“We have been unsuccessful in ramming 500 channels of crap down our customers throats at excessive prices just so that they can get the 3 or 4 channels that they actually want. Now Netflix wants to come in and give customers only what they want and only charge them the cost of what they want (and not all of the other crap they don’t want).

    It’s not fair Mr. CRTC. You must stop this or else we won’t get to keep raping and pillaging the Canadian content consumer.”

  5. Denis McGrath says:

    The Truly Amazing Thing About This…
    …is the very “artists groups” they pooh-poohed calling for regulation in 2009 saw this coming as not likely, but an inevitability.

    In conversations what came out was (thinking about Mad Men, which had just put AMC on the map) that the smartest thing one of these services could do would be to commission content that was exclusive to their platform. Ape the HBO model. We all agreed this was inevitable.

    So how is it that a bunch of so called “creatives” were out in front on this when all the King’s lawyers and regulatory wonks were behind?

    All of a sudden, the painstaking work done to try and get the Supreme Court to hear arguments about why Internet Providers should be regulated under the broadcast act — a position on which we stood alone — doesn’t look so dumb. It looks prescient. We were right about this, just as we were right about how the 1999 policy change would kill drama overnight.

    How is it that an organization like the Writers Guild of Canada — with 18 employees total — sees what Bell and Corus and Shaw and Rogers and their phalanx of lawyers cannot?

    I’d put it down to the fact that we’re all freelancers. I know for the purposes of CRTC bashing it makes great sense to portray us all as flaky, undisciplined artists…but the fact remains that I pay taxes — quite a lot of taxes, actually.
    As a self-employed small business owner, I move from project to project having both to anticipate the changing needs of the client, the taste of the market and the trends that are ahead, not behind me. Oh, and I take notes. From everybody. Lots and lots and lots of notes.

    Contrast that with businesses that apparently failed to plan for a downtick in advertising during a recession, who hectored the CRTC to give them money from carriage fees because they couldn’t run their businesses any other way, who can’t make money off local news despite the fact that that’s the major moneymaker for TV in the USA, and who now are forced into the position of trying to paint themselves as the savior of CanCon out of one side of their mouths while they nickel and dime out of the other.

    And as always, the only people not getting anything out of this system is the Canadian viewer at home. They’re gouged with high prices for a poor-quality product that consists mainly of U.S. shows they already get on U.S. network feeds.

    Say what you want about the philosophies of CanCon regulation, but all we’ve ever argued is for a balanced system.
    The problem is that these companies want all the protections they’ve historically been afforded, and yet they don’t want to step up to the plate and live up to their obligations. It’s the oldest story in the book. But the CRTC has been rolling over for them for so long that they have every expectation that will continue.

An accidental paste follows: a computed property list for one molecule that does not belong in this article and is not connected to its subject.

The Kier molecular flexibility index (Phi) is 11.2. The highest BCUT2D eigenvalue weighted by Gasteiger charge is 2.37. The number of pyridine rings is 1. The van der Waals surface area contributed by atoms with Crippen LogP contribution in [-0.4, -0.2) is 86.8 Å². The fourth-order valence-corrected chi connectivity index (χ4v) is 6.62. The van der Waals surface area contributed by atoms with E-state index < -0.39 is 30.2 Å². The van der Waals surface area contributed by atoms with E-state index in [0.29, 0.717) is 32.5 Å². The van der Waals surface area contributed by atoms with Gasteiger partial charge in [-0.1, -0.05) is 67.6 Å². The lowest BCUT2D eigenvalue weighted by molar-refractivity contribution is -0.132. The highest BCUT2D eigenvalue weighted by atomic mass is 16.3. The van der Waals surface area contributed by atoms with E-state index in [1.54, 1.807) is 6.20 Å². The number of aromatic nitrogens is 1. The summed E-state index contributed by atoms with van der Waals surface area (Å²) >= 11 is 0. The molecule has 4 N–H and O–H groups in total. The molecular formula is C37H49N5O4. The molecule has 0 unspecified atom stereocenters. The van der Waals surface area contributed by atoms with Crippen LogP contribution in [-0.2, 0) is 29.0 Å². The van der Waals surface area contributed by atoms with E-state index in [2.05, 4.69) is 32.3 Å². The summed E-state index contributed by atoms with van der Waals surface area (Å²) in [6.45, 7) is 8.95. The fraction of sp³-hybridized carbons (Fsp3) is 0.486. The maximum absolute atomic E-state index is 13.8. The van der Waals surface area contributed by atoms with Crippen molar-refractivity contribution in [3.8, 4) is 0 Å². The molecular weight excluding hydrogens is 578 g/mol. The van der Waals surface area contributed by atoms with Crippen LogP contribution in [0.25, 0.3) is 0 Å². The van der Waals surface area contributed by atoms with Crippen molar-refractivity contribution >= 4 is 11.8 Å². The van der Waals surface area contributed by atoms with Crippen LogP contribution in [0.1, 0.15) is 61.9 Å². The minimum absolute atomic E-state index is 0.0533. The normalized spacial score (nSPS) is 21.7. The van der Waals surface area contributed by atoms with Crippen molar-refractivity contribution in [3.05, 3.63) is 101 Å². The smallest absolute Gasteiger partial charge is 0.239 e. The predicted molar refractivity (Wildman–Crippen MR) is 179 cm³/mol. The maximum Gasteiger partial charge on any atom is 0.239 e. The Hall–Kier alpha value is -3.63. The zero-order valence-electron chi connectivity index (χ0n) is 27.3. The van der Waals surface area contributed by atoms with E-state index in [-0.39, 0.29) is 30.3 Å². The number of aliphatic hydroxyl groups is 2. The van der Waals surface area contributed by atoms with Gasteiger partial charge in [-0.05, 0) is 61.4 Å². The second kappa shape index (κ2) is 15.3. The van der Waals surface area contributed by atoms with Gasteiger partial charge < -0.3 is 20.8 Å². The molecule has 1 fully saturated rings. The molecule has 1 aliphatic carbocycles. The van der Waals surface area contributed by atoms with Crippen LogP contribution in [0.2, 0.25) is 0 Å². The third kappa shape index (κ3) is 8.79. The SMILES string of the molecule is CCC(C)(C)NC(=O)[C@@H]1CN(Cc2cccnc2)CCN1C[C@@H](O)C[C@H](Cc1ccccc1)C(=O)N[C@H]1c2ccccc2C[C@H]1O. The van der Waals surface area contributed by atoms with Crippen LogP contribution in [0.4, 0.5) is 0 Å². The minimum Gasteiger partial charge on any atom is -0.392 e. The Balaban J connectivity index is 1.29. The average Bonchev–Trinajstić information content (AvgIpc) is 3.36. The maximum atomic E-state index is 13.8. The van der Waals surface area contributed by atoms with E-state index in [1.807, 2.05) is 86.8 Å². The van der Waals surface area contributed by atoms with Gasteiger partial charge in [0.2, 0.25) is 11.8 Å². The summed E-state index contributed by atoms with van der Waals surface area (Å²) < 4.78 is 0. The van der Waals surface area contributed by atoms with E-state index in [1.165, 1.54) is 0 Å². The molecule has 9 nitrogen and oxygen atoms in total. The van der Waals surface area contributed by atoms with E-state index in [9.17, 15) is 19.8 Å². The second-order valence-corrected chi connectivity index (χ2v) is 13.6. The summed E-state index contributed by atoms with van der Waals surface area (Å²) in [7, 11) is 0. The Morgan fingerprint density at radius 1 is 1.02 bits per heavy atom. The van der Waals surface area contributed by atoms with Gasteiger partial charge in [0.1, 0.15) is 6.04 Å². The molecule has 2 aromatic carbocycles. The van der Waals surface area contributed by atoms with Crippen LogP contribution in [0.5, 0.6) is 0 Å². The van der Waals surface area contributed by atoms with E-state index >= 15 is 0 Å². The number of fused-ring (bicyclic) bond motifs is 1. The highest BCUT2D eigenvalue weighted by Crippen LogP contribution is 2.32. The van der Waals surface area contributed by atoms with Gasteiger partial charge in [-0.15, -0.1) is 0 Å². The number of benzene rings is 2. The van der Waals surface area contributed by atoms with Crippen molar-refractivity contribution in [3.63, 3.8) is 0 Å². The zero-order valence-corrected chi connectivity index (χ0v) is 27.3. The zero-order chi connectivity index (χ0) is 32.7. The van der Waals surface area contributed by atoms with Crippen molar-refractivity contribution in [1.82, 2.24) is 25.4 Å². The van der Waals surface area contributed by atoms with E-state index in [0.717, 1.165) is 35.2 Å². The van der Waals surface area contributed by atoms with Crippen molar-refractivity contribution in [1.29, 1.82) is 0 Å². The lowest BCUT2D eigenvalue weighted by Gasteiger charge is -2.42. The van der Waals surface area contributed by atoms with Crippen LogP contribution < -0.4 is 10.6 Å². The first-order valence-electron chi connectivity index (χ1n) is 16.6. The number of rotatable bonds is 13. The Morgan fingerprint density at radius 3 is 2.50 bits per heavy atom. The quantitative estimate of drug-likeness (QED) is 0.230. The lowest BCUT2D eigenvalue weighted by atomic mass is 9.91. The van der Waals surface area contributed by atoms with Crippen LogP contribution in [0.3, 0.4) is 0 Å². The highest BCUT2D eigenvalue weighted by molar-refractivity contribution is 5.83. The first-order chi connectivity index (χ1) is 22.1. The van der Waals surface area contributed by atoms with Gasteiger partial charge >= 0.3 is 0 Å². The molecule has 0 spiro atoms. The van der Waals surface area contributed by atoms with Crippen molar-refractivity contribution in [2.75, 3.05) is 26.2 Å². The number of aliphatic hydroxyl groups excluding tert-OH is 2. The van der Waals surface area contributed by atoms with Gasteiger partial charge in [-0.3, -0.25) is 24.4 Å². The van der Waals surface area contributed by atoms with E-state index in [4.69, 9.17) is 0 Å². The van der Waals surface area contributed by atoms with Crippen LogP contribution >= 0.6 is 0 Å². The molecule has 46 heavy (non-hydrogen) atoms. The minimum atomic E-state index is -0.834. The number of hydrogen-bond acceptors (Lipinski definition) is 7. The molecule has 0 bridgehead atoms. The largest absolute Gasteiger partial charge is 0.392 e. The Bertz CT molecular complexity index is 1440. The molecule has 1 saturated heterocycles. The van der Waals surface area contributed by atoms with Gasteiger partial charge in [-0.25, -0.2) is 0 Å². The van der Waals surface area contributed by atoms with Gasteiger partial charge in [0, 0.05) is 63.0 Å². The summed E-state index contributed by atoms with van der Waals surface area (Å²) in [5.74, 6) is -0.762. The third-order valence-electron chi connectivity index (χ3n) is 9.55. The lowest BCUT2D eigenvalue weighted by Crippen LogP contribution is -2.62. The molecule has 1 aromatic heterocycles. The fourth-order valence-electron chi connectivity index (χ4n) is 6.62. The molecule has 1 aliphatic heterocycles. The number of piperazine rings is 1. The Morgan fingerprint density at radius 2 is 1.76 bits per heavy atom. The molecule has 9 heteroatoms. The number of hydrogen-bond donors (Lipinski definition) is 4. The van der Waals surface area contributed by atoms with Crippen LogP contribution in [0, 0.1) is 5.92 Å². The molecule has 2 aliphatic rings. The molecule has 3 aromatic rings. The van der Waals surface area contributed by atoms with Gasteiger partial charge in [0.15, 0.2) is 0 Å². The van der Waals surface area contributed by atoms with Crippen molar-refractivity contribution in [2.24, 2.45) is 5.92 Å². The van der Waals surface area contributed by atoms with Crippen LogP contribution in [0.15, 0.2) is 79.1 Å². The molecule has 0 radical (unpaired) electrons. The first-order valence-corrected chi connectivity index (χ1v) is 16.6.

In their bubble, then, there need be no consideration of how the playing field is changing.
    The ironic thing is that these shameful policies have taken the truly forward thinking people in this debate and consistently driven them south, for more than 30 years now.

    Canadian television is being made. It’s just being made as American TV and filtered back to Canadians. The creators of Bones and House, writers for Letterman, Colbert, Jon Stewart, writers for The Simpsons, How I Met Your Mother — you name it; it’s being done by Canadians. But they’re not paying taxes here. They’re not adding to the culture or the framework here. The system has led to their forced economic migration.

    Now. How many telecom lawyers or broadcast execs are draining south? How many of these brilliant Canadian lawyers are making the same trip on the backs of their groundbreaking thinking?

    I wonder at this point whether it’s too late to save any kind of Canadian TV system. The brand is too damaged in the viewers eyes.
    Meanwhile, the people who saw it coming look for seat sales to Los Angeles.

  6. Seriously?
    How can any sane person look at these comments from the Telecoms, and then at what they’re doing with their internet service (UBB, throttling etc.), and not come to the obvious conclusion that it is anti-competitive for broadcasters to own ISPs?

    That and the fact that the broadcasters will try and make some bullshit argument about how they want to protect Canadian content really makes my blood boil.

  7. Don’t regulate us! Regulate them!
    two years ago, our munificent Canadian Broadcasters and distributors saw internet distribution as a nice ripe plum on the horizon and didn’t want anyone gumming that harvest up… Now that Netflix is sucking the jam out of their donut, they need help!

  8. CRTC can’t regulate Americans
    Even if they “regulate” it that won’t matter. Netflix is American and this deal they cut with Paramount (for example) is again with Americans.

    All Netflix needs to do is tell the comission to fuck off. Von Finklturd will have serious reverations about taking an issue like this to the WTO and rightfully so since it’ll make Canada look horrible.

    Netflix should even ban all Canadian programming from the CDN and US service NOW to send a msg to Canada they’re not to be messed with.

  9. Why can’t they compete?
    @Brent “The infrastructure that Netflix is using is available to these telecoms.”

    Its not that they CAN’T compete its that they don’t want to. The Netflix model eats way too much into their cable and pay-per-view income. Sure, their is more and newer programming on those systems than Netflix but many people (myself included) find the value so great that the cord cutting was a viable decision.